There are moments (Roger Ebert calls them “pillow scenes”) when the film pulls away from Seita and Setsuko, and focuses on something mundane — a discarded toy, a pail of water, a broken tree swing. These pauses are deliberate, helping you contemplate and fully realize what you’ve seen, and giving you time to breathe and prepare for what’s next. I find myself marveling at how gracefully Takahata does this. Nothing like this exists in American animation, and it’s a welcome relief from musical numbers, slapstick humor, and over-the-top characters.
Some have commented that Grave of the Fireflies carries anti-American sentiment. If you haven’t seen it, you might feel that way simply because it gives a Japanese perspective on WWII. Personally, I don’t see this at all, and furthermore, I think that sort of drivel serves only to cheapen the movie. We see American planes bombing and we know the historical setting of the movie. But the Americans are never mentioned by name. Very little attention is paid to the politics of the situation. By narrowing its focus to just two small Japanese orphans, I think Grave of the Fireflies says more about the true human cost of war than most war movies.
It’s especially poignant to watch Grave of the Fireflies in light of current events. We hear one report after another about how we must deal with Iraq and those who would shelter terrorists. But nothing is said about those who will be most affected by any battle, those who have nothing to do with the events and policies leading to war aside from their nationality.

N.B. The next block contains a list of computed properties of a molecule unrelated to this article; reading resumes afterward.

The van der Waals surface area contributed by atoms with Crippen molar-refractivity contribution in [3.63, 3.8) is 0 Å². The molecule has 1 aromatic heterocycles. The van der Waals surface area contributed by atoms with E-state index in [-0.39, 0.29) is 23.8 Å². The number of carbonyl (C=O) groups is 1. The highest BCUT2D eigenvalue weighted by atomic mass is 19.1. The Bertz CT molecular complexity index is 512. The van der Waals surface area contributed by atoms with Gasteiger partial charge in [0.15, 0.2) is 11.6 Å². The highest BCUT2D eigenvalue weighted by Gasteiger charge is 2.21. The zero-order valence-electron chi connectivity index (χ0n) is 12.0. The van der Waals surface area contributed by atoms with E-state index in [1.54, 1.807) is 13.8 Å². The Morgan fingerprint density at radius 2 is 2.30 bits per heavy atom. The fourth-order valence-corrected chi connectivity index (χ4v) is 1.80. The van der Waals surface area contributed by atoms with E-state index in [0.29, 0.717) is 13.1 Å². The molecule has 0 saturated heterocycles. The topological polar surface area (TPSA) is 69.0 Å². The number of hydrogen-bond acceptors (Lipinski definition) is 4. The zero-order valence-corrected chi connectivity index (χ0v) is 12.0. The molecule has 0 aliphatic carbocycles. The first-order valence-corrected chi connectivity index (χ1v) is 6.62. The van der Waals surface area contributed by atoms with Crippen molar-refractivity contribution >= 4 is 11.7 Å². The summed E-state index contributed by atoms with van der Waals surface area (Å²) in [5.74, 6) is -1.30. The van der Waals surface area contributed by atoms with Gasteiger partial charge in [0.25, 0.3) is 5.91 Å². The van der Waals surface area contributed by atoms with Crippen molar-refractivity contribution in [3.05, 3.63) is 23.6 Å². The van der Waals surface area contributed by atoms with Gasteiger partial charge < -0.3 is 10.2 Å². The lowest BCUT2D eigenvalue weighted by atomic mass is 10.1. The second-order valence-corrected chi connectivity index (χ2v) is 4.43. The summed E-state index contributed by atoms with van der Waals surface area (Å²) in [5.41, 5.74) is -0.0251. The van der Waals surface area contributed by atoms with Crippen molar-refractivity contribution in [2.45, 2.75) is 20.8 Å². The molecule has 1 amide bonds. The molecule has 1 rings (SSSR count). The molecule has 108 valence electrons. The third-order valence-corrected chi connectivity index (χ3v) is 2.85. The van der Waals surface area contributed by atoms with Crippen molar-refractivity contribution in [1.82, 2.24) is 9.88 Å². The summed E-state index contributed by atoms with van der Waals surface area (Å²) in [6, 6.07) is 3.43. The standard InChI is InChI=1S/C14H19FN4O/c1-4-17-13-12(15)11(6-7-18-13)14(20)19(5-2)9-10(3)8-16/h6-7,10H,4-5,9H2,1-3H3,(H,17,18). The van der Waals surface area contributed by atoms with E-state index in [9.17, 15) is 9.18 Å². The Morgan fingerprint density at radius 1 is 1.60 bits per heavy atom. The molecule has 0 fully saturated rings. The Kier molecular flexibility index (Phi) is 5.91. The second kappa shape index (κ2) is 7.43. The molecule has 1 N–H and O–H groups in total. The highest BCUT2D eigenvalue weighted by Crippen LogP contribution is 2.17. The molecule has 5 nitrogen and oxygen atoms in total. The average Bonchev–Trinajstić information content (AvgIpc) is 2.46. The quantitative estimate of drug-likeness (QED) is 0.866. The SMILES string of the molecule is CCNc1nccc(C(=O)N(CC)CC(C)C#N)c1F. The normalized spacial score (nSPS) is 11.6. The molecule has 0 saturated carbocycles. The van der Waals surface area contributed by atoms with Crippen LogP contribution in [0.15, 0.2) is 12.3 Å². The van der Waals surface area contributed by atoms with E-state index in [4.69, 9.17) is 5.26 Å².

It’s hard to imagine Grave of the Fireflies not becoming an intensely personal experience for someone who has seen it. It’s too rich a movie and just too tragic to be otherwise. But in the midst of the tragedy, there’s great and wondrous beauty; there are those tiny moments when Seita and Setsuko manage to hold back their current situation with love and compassion. Scenes like that allow you to forget about the inevitable. Before you know it, you’ve completely opened yourself up to Seita and Setsuko’s story. That’s a rare experience that defies description, but it’s one that I treasure.
Watch this movie. Please. Forget that it’s a cartoon. Forget that it’s anime. Forget that it’s not Disney. Forget about your preconceived notions. They’re meaningless and won’t stand a chance against this movie.